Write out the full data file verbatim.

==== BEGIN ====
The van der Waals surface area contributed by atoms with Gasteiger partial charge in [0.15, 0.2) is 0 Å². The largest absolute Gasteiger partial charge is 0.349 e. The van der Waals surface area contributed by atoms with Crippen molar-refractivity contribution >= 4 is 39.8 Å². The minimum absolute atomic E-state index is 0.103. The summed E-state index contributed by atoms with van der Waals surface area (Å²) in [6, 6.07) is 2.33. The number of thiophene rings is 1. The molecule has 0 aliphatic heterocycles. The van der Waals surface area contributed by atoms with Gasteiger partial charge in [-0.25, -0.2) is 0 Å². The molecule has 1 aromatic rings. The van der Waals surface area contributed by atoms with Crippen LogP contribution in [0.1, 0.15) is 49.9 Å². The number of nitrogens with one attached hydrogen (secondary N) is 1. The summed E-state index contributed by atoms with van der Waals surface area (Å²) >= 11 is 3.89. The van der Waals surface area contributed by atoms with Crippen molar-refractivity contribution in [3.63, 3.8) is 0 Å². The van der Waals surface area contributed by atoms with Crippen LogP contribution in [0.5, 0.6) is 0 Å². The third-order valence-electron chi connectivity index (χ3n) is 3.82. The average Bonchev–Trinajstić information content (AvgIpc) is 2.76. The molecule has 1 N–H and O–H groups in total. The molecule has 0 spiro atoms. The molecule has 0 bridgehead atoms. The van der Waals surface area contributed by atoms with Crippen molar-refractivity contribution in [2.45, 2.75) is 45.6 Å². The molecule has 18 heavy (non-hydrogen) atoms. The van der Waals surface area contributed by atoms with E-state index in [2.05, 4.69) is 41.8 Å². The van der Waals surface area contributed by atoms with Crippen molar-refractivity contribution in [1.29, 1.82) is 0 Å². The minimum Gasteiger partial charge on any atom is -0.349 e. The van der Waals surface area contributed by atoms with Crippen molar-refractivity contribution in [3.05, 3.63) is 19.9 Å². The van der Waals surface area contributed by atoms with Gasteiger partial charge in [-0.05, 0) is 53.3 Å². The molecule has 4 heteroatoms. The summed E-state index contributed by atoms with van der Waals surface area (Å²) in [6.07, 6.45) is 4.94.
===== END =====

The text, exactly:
The van der Waals surface area contributed by atoms with Gasteiger partial charge in [0.15, 0.2) is 0 Å². The largest absolute Gasteiger partial charge is 0.349 e. The van der Waals surface area contributed by atoms with Crippen molar-refractivity contribution >= 4 is 39.8 Å². The minimum absolute atomic E-state index is 0.103. The summed E-state index contributed by atoms with van der Waals surface area (Å²) in [6, 6.07) is 2.33. The number of thiophene rings is 1. The molecule has 0 aliphatic heterocycles. The van der Waals surface area contributed by atoms with Gasteiger partial charge in [-0.25, -0.2) is 0 Å². The molecule has 1 aromatic rings. The van der Waals surface area contributed by atoms with Crippen LogP contribution in [0.1, 0.15) is 49.9 Å². The number of nitrogens with one attached hydrogen (secondary N) is 1. The summed E-state index contributed by atoms with van der Waals surface area (Å²) >= 11 is 3.89. The van der Waals surface area contributed by atoms with Crippen molar-refractivity contribution in [3.63, 3.8) is 0 Å². The van der Waals surface area contributed by atoms with Crippen LogP contribution in [0.5, 0.6) is 0 Å². The third-order valence-electron chi connectivity index (χ3n) is 3.82. The average Bonchev–Trinajstić information content (AvgIpc) is 2.76. The molecule has 1 N–H and O–H groups in total. The molecule has 0 spiro atoms. The molecule has 0 bridgehead atoms. The van der Waals surface area contributed by atoms with Crippen molar-refractivity contribution in [2.45, 2.75) is 45.6 Å². The molecule has 18 heavy (non-hydrogen) atoms. The van der Waals surface area contributed by atoms with E-state index in [2.05, 4.69) is 41.8 Å². The van der Waals surface area contributed by atoms with Crippen molar-refractivity contribution in [1.29, 1.82) is 0 Å². The minimum Gasteiger partial charge on any atom is -0.349 e. The van der Waals surface area contributed by atoms with Crippen molar-refractivity contribution in [3.05, 3.63) is 19.9 Å². The van der Waals surface area contributed by atoms with Gasteiger partial charge in [-0.05, 0) is 53.3 Å². The molecule has 4 heteroatoms. The summed E-state index contributed by atoms with van der Waals surface area (Å²) in [6.07, 6.45) is 4.94.